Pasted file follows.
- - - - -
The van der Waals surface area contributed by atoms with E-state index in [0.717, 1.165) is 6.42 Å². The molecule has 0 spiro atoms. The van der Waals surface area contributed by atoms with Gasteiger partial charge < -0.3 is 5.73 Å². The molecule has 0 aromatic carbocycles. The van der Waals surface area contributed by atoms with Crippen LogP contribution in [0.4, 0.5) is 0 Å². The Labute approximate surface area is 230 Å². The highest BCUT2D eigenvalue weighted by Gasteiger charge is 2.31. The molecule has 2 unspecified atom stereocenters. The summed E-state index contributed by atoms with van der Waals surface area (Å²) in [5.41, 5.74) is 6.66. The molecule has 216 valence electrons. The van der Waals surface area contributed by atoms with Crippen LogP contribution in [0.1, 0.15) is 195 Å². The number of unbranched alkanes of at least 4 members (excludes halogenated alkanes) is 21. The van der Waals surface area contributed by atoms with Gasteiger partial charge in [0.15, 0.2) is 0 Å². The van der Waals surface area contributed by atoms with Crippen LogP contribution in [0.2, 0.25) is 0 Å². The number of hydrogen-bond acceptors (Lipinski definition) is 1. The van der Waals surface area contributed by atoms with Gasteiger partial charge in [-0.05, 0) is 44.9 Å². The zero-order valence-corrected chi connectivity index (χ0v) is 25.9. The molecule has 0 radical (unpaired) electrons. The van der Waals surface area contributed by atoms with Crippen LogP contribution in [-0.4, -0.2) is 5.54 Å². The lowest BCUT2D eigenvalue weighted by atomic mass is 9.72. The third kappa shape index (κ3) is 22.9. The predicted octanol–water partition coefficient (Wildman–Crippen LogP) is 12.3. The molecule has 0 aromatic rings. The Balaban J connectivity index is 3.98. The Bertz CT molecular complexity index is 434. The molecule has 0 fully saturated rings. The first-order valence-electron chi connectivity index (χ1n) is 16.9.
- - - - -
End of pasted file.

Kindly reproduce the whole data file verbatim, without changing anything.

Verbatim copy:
The van der Waals surface area contributed by atoms with E-state index in [0.717, 1.165) is 6.42 Å². The molecule has 0 spiro atoms. The van der Waals surface area contributed by atoms with Gasteiger partial charge < -0.3 is 5.73 Å². The molecule has 0 aromatic carbocycles. The van der Waals surface area contributed by atoms with Crippen LogP contribution in [0.4, 0.5) is 0 Å². The Labute approximate surface area is 230 Å². The highest BCUT2D eigenvalue weighted by Gasteiger charge is 2.31. The molecule has 2 unspecified atom stereocenters. The summed E-state index contributed by atoms with van der Waals surface area (Å²) in [5.41, 5.74) is 6.66. The molecule has 216 valence electrons. The van der Waals surface area contributed by atoms with Crippen LogP contribution in [0.1, 0.15) is 195 Å². The number of unbranched alkanes of at least 4 members (excludes halogenated alkanes) is 21. The van der Waals surface area contributed by atoms with Gasteiger partial charge in [0.15, 0.2) is 0 Å². The van der Waals surface area contributed by atoms with Crippen LogP contribution in [0.2, 0.25) is 0 Å². The number of hydrogen-bond acceptors (Lipinski definition) is 1. The van der Waals surface area contributed by atoms with Gasteiger partial charge in [-0.05, 0) is 44.9 Å². The zero-order valence-corrected chi connectivity index (χ0v) is 25.9. The molecule has 0 radical (unpaired) electrons. The van der Waals surface area contributed by atoms with Crippen LogP contribution in [-0.4, -0.2) is 5.54 Å². The lowest BCUT2D eigenvalue weighted by atomic mass is 9.72. The third kappa shape index (κ3) is 22.9. The predicted octanol–water partition coefficient (Wildman–Crippen LogP) is 12.3. The molecule has 0 aromatic rings. The Balaban J connectivity index is 3.98. The Bertz CT molecular complexity index is 434. The molecule has 0 fully saturated rings. The first-order valence-electron chi connectivity index (χ1n) is 16.9.